I attended I.S. 383, a public middle school in Bushwick. Like East New York, Bushwick experienced high poverty and crime, and poor educational outcomes. I.S. 383 served gifted and talented black and brown students from these and other low-income Brooklyn neighborhoods. Ms. Virginia created an environment that was comfortable, lively, and nurturing. She taught us we could do anything, and that “to whom much is given, much is required.” She introduced me to books that were far above my reading level, and made me believe I could tackle them.

She encouraged me to be my best self. I remember acting out once, trying to be “cool” to impress a classmate. She explained to me in a blunt but loving way that the way to be cool was to be myself, not to try to be like someone else. Her respect for young people helped me respect myself.

I was fortunate to have Ms. Virginia and other teachers in my life who inspired me to spend my career fighting for high quality public education. Today, as I support the work of great teachers at KIPP schools nationwide, Ms. Virginia remains a beacon.


State Rep. Janet Buckner, vice chair of the Colorado House Education Committee

I will never forget my 1st grade teacher, Mrs. Johnson. Even to this day I can recall every characteristic about her. Where I grew up, I was the only black child in my class, and unfortunately black students were not allowed in kindergarten at the time. Despite this educational setback, Mrs. Johnson saw the potential in me at an early age and instilled values regarding the importance of reading and comprehension.

This led me to practice every night by reading books to my grandmother. Just knowing that I could accomplish this fundamental elementary task as a child created confidence and ownership with regard to my education.

To this day, I credit Mrs. Johnson with my academic success and my acceptance of people who look different from me. Educators have the unique ability to inspire and create lifelong impressions on students. I cannot overstate how important it was for me to have Mrs. Johnson teach me that I was no different from the other students in my class, and that I could accomplish any goal that I set my young mind to. I will always value her kindness and dedication to teaching me the fundamentals of reading.


Randi Weingarten, head of the American Federation of Teachers

A few weeks before I became the national president of the AFT, I asked several of my former teachers, including Mr. Swift, Mr. Dillon, Ms. Gaffney, and of course, my mom, to join me at our convention. I wanted them all there with me to share in the honor of becoming the leader of a teacher’s union, because I’m here thanks to the support of so many other teachers and support personnel with whom I worked over the years, and so many kids who taught me as much as I taught them.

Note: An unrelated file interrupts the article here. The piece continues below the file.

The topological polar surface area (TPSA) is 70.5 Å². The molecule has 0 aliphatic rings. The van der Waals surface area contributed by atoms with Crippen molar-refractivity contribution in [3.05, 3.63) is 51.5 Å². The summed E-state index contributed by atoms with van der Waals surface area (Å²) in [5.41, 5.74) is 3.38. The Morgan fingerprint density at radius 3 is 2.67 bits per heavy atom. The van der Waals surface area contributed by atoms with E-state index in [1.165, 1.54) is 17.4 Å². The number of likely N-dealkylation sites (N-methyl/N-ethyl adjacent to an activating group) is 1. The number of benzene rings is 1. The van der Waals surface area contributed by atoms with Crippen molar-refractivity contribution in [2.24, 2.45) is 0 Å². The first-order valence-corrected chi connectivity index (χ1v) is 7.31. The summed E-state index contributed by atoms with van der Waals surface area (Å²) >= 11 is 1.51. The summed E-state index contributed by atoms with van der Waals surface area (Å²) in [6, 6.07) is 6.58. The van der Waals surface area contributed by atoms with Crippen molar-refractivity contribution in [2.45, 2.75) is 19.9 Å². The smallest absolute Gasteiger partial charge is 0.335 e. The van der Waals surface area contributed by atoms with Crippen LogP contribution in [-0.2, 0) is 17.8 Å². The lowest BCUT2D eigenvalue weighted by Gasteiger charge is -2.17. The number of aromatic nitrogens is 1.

Mr. Swift taught me the value of hard work. Mr. Dillon taught me to teach for the stars. Miss Gaffney taught me confidence. And my mom taught me to repair the world. Teachers everywhere do that every day for millions of kids, and for that, I thank them.


Chris Rogers (left) and Ms. Simpkins (right)

Christopher Rogers, lead director at JustMaybeCo and a Chalkbeat Reader Advisory Board member

Ms. Simpkins was my Hi-Q advisor, our version of the academic decathlon. But in truth, she was and is so much more. When I was in high school in the mid-2000s, she was part of the number of black teachers who grew up in Chester, Pennsylvania. What I loved about Ms. Simpkins was her commitment to teaching us the critical skills we needed to navigate a world that is not set up for many of us, mostly low-income black and brown children, to succeed (dare I say survive).

She had a poster on her classroom wall of a famous Martin Luther King quote: “Intelligence plus character – that is the goal of true education.” She would remind us that King spent time in our hometown, attending Crozer Seminary and studying under local pastors. It wasn’t just that King was here. It was that there was something that everyday Chester folks offered King that allowed him to fully commit to his “drum major for justice” instinct.

This righteous belief in our potential to be able to contribute to something greater than ourselves was modeled in her actions as a community historian and arts advocate. She has collected priceless artifacts of the black experience in Chester, exploring the way black folks have made and remade the city through various struggles against racism and political corruption.

Ms. Simpkins, while being retired from the school district, has yet to really … retire. She’s currently working to rehab the historic YWCA building in our Overtown section of the city as a place where young people and families can gather to learn about the history of the city and collaborate in various forms of art-making and community-building activities.